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I am using svnX (0.9.13) on Mac OS X Lion (10.7.2 11C74) and have seem to have, what I believe, is a corrupted SVN repository. I have searched the site for similar questions and have found a couple, yet none describe how to recover when you cannot complete a checkout from the repository. I do not have an up to date working directory either.

The specific error is:

svn: Checksum mismatch while reading representation:
expected: [hash]
actual: [different hash]

If the alert is dismissed (the only option), the checkout will continue until the end. On first glance, most of the files seem to be there, but when I run the application, it is clear there is a mishmash of versions. The repository lives on a USB flash drive, which could be a source of corruption. I am the only user who access these files and they have not been touched for over a week and were in a working state.

Any suggestions on how to proceed would be appreciated.

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Restore from backup? SVN stores revisions in an efficient binary-diff format, I suspect that'd make it very susceptible to corruption... In any case, the first thing you should do is make a complete copy of the repository, and work on recovering the copy. –  derobert Jan 12 '12 at 20:28
    
USB flash drive? I hope you back it up regularly (it might even get lost if not corrupted). –  crashmstr Jan 12 '12 at 20:33
    
@derobert Restoration from backup is possible, but a few commits will be lost, so I'm trying to do that only as a last resort. –  Noren Jan 12 '12 at 20:38
    
@crashmstr Yes, the drive is backed up along with the development computer weekly, however, I worked a bit during the holiday break when I couldn't connect to the backup hardware. I guess this is my penance. –  Noren Jan 12 '12 at 20:43
1  
@Noren - In svnadmin dump, you can specify a revision range via the -r parameter. Try skipping the bad revision and see if that helps. If you have a backup, you might be able to do a dump from the backup, then start the dump of your current one to the revision after your backup. Then, combine the two and see what happens. There's not much else you can do. It's like what happens if your hard drive crashes. You try to save what you can and hope for the best. –  David W. Jan 13 '12 at 16:02

1 Answer 1

up vote 7 down vote accepted

When you have a corrupt repository, your only real chance in saving the information is to do a dump and load. If you're lucky, doing a dump and load will sometimes correct the corruption.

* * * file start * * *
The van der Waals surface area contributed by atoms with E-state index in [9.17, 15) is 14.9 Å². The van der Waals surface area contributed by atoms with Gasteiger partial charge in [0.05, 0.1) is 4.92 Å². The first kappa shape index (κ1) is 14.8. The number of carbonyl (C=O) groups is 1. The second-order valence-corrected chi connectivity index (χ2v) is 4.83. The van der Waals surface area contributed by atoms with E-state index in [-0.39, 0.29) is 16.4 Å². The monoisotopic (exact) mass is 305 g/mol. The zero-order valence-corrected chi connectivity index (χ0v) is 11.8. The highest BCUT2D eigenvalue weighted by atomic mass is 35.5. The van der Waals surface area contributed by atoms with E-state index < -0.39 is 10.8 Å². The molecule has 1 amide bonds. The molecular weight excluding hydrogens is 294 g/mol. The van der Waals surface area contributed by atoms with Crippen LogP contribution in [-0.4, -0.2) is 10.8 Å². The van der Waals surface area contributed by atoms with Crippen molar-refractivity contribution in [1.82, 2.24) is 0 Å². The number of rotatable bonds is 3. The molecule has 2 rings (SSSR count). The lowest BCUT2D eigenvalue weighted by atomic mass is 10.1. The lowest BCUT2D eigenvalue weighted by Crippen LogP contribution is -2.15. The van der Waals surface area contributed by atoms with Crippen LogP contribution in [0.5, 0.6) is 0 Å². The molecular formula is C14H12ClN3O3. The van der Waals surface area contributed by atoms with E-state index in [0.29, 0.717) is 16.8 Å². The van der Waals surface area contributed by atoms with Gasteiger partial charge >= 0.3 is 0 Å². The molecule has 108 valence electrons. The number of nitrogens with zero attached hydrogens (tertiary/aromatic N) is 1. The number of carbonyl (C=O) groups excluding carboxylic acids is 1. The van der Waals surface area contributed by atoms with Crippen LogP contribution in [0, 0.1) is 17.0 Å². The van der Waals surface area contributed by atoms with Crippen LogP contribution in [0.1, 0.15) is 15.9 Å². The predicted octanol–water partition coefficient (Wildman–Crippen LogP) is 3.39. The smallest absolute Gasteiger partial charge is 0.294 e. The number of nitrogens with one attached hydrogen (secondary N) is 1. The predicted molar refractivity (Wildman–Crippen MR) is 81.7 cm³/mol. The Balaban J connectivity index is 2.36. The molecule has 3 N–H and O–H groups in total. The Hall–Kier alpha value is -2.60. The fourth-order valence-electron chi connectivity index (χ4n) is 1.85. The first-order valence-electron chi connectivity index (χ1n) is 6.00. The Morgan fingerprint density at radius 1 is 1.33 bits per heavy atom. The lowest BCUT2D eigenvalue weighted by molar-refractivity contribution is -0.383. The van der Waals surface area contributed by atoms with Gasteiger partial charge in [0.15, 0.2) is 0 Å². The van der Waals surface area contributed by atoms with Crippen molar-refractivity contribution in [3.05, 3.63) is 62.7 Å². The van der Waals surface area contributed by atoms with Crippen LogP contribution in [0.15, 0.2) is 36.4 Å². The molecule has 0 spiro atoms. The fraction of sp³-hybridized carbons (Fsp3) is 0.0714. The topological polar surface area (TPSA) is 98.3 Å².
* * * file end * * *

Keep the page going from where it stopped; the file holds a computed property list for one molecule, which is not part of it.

If not, you can use the -r <from>:<to> parameter on the dump to skip over the bad revisions. You can create several dump files and merge them into a single repository, so you can skip over the bad revision numbers. I've noticed that each dump file starts with a complete revision of the repository at that revision, and the dump/load process is usually smart enough not to double up changes.

In fact, I believe you can even put several dumps into a single dump file without too many problems. The following should skip over revisions 1001 and 1204 which are bad revisions:

$ svnadmin dump -r1:1000 my_repos > dumpfile.txt
$ svnadmin dump --incremental -r1002:1203 my_repos >> dumpfile.txt
$ svnadmin dump --incremental -r1205:HEAD my_repos >> dumpfile.txt
$ svnadmin load my_repos2 < dumpfile.txt

There are several Subversion backup scripts that backup the repository by taking dumps of the newest revisions. For example, the first time you run it, it dumps everything from the first revision to the last version (say revision 1000). Then, the next day it dumps revision 1001 to the last revision (say 1003), and the next day, revision 1004 to the last revision.

To restore, you have to restore all the dumps, but the backup times are suppose to be shorter than doing a full dump each time.

You can also do a hotcopy, but I don't find doing a hotcopy that much faster than doing a dump, and there could be issues if you have to move your repository to a different machine.

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1  
The above way worked for me, with one exception: I had to use the "--incremental" switch for svnadmin to make sure that the paths are correct. –  eazy Nov 8 '12 at 15:44
    
You sir, just saved me :-). I just had to dump revisions one by one because HEAD seemed to be unrecognized or at least dump produced weired errors. –  Nux Sep 5 '13 at 20:56
    
sometimes properties are corrupted, then use --bypas-prop-validation option in svnadmin load command . –  Znik Feb 27 at 9:11

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